S3V Zagon

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The S3V Zagon is a guided but un-propelled depth charge developed by the Russian firm Tactical Missiles Corporation. It was first unveilled at the 1992 MAKS Airshow as part of a marketing effort which resulted in China purchasing the weapon.


The S3V is an aerially deployed weapon, with a parachute system detached at the moment of splashdown. The sonar mounted in the nose is activated upon entering the water, searching for hostile submarines. It directs its control surfaces to maneuver the depth charge toward the target once it is located and identified. The developer has claimed that the S3V is around 1.2 to 1.6 times more effective than conventional unguided depth charges in shallow water (≤ 200 meters) and around 4 to 8 times more effective in deep water (up to 600 meters). The weapon is usually deployed by Tu-142, Il-38 and Ka-27 aircraft.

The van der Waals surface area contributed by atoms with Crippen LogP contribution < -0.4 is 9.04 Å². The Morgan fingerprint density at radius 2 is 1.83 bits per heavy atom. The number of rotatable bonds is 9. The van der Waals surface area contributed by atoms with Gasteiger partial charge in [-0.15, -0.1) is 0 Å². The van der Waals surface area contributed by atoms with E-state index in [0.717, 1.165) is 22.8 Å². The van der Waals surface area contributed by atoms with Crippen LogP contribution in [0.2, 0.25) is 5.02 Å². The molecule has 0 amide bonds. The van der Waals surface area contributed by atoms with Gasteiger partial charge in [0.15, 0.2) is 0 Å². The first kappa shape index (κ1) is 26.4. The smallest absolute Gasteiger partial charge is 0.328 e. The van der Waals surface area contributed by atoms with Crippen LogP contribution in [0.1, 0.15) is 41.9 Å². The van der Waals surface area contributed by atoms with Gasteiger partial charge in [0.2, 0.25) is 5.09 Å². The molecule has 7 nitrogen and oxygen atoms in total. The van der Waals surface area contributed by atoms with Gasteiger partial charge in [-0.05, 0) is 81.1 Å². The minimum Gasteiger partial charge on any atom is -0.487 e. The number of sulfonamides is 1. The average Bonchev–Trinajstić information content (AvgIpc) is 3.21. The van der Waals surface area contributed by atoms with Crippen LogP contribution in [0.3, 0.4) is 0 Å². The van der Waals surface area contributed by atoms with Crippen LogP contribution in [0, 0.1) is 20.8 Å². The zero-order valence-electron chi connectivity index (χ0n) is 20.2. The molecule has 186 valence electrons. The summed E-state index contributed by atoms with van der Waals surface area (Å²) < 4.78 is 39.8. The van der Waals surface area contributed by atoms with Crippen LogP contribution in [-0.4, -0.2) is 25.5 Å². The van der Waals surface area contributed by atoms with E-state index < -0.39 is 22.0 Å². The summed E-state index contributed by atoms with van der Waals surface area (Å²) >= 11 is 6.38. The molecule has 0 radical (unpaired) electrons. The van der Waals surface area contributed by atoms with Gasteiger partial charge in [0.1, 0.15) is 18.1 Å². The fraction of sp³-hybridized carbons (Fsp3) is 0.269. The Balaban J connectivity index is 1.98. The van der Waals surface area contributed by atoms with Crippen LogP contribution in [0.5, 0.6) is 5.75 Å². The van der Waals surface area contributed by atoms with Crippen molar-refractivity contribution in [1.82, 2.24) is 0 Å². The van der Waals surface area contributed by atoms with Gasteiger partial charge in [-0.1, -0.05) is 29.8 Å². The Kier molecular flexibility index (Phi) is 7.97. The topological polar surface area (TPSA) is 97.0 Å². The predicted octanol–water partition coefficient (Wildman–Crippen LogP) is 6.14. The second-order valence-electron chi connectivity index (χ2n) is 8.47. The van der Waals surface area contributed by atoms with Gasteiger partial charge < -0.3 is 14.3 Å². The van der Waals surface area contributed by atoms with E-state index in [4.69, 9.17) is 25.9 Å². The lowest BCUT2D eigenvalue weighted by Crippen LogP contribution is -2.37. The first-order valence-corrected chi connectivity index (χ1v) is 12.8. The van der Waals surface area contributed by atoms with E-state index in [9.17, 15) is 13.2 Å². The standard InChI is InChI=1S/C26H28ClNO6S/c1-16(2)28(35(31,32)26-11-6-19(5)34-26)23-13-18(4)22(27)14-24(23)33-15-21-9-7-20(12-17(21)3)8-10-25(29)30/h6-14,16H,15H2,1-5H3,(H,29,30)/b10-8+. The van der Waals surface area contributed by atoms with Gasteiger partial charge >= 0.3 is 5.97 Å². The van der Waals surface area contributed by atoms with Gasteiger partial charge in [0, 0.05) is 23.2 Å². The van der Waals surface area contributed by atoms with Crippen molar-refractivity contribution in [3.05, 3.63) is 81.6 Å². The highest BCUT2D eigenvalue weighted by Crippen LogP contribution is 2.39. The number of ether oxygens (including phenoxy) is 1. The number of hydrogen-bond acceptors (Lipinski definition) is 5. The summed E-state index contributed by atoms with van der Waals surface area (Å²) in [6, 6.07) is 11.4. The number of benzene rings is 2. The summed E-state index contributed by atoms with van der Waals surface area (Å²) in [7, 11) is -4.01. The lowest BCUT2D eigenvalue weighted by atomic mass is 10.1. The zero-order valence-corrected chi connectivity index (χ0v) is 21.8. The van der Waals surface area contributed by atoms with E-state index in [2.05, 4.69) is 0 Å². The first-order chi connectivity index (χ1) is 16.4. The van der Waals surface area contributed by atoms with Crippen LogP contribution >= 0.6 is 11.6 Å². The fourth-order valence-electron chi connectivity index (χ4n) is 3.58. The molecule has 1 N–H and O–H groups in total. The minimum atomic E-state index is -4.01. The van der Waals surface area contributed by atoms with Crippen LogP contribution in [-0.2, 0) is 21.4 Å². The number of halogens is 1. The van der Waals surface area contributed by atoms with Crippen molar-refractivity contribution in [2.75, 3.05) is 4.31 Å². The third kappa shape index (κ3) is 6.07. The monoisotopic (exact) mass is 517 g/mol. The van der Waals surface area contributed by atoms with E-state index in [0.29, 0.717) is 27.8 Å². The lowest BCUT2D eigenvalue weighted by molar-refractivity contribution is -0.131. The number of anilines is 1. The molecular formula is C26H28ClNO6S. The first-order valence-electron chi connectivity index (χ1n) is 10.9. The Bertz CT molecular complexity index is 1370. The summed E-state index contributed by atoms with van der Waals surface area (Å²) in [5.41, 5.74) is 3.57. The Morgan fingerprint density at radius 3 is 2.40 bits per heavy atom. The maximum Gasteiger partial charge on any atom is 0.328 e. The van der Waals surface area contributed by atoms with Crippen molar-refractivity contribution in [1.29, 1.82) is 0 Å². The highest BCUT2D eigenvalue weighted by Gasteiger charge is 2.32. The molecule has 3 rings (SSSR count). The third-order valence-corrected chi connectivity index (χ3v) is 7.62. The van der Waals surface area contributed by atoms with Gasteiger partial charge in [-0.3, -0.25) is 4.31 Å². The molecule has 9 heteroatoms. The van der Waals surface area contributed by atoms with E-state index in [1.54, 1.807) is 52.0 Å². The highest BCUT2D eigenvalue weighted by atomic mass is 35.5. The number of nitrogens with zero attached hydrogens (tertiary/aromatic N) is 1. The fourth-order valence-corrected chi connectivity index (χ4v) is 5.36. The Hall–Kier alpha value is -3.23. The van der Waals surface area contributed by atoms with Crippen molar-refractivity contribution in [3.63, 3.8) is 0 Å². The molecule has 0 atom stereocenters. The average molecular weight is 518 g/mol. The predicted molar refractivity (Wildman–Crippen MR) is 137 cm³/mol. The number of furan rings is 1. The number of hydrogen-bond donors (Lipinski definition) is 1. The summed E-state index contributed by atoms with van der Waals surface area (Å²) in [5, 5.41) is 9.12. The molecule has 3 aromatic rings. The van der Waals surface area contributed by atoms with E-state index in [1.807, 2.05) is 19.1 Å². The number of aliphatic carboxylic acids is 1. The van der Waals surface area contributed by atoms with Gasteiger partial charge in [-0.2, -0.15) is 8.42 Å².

• Length: 1.3 meters
  • Diameter: 211 mm
  • Weight: 94 kg
  • Warhead: 19 kg
  • Minimum depth required: 150 meters
  • Maximum operational depth: > 600 meters
  • Rate of descent: 16.2 meters per second
  • Angle of attack/descent: 60 to 90 degrees
  • Worst conditions allowed for aerial deployment: sea state 6
  • Sonar lock-on radius: 120 meters
  • Deployment platform: Fixed and rotary-wing aircraft

On 13 February 2017, the Zagon-2 version entered production for the Russian Ministry of Defence.[1]


  • Length: 1.5 meters
  • Diameter: 232 mm
  • Weight: 120 kg
  • Warhead: 35 kg
  • Maximum operational depth: > 600 meters
  • Sonar lock-on radius: 450 meters
  • Deployment platform: Fixed and rotary-wing aircraft


 People's Republic of China 
People's Liberation Army Navy
Russian Navy